A particular subset of human capital planning is found so often in our research that it is worth its own mention. Diversity brings many challenges, as it makes it far more likely that people do not agree, and the lack of agreement makes running a business very difficult. At the same time, the lack of diversity within many large company leadership teams leads to a narrow view of an ever-changing and diverse world, contributing to groupthink, stale culture and a tendency to live with the status quo for too long. The problem to be solved is to first define what diversity (and not just recommended quotas) really means in your organisation, then promote the expansion of differing ideas and viewpoints while ensuring a sufficiently cohesive environment that efficiently gets things done.
There’s no doubt that life and business have gotten more complex, even as certain tasks and activities have become easier due to information technology. The pace of change is quickening. The global economy is becoming still more connected, creating a much larger and more diverse population of customers and suppliers. Manufacturing and services are increasingly targeted at smaller, specialised markets due to the flexibility that IT provides in these areas. The 3D printing revolution is a perfect example. We know from past experience that the patterns of evolution tend to become more complex as they evolve before becoming more simplified. The problem is how to develop better and more systematic ways of thinking, so you can design your business models, processes, products and services in a way that minimises unnecessary complexity.
8. Data overload
It is said that the only true constant is change, and in today’s world nothing is changing more or growing faster, than information. In March 2010 the estimate of global Internet traffic was just in excess of 21 exabytes (21 million terabytes). In 2016, global traffic reached 1.1 zettabytes (1.1 billion terabytes). In fact, every day, 2.5 quintillion bytes of data are created. The ability of companies, much less individuals, to consume and make sense of the information that is available (and necessary) to make good decisions is becoming an insurmountable challenge. The problem to be solved is to deal with this mountain of information with both technology and human know-how, then to convert this information into valuable knowledge.
9. Supply chains
Because of uncertainty in demand and the need to stay lean, companies are carrying smaller inventories than ever. At the same time, uncertainty in supply, driven by wildly changing commodity prices, an apparent increase in weather-related disruptions, and increasing competition for raw materials make supply chain planning more challenging than ever. Smaller suppliers that, five years after the global financial crisis, still struggle to get the credit they need to keep up with their larger customers’ demand exacerbates an already unwieldy situation. The problem to be solved is to develop a supply chain strategy that not only ensures the lowest costs, but also minimises the risk of crippling supply chain disruptions.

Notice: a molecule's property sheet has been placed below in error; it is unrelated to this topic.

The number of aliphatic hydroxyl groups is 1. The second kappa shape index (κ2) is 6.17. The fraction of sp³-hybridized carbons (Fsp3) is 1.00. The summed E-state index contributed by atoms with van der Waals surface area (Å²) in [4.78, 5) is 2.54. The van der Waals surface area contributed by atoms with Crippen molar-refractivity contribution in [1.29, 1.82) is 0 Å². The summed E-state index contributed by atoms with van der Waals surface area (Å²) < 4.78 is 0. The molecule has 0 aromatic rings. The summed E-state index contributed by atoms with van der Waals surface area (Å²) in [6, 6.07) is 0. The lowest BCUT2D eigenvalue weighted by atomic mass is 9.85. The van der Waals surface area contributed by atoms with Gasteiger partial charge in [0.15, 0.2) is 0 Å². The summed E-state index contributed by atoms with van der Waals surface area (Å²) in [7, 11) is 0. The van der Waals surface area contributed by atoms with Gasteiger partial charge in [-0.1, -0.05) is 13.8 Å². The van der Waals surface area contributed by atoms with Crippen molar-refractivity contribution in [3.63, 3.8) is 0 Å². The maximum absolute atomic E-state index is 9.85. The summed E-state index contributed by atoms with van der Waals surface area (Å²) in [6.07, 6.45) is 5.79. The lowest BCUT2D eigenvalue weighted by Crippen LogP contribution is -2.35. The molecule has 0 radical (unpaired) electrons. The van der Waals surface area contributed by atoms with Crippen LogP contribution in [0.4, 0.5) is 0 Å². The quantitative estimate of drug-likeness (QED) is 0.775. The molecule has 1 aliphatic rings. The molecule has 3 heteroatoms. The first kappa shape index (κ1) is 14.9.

10. Strategic thinking and problem solving
It is the lack of a well thought out and strategic approach to information acquisition, analysis, and development based on a unique insight that leaves many companies at a disadvantage. They fail to have a long-term strategic imperative and so instead jump from one strategy to the next on a year-to-year basis. This has a direct impact as everyday problem-solving competency among business leaders also limits their ability to adequately deal with today’s challenges. This too is why so many companies tend to jump from one thing to another, depending on which particular fire they are trying to put out. In many cases it’s the fast-changing business environment that ignites these fires in the first place.
So how can this problem be solved? The answer really is by ensuring that there are the resources in place to be able to understand and navigate the future. The importance of this because cannot be overstated as any company that wants to be successful must resolve now, how they will implement strategic thinking and problem solving for the future.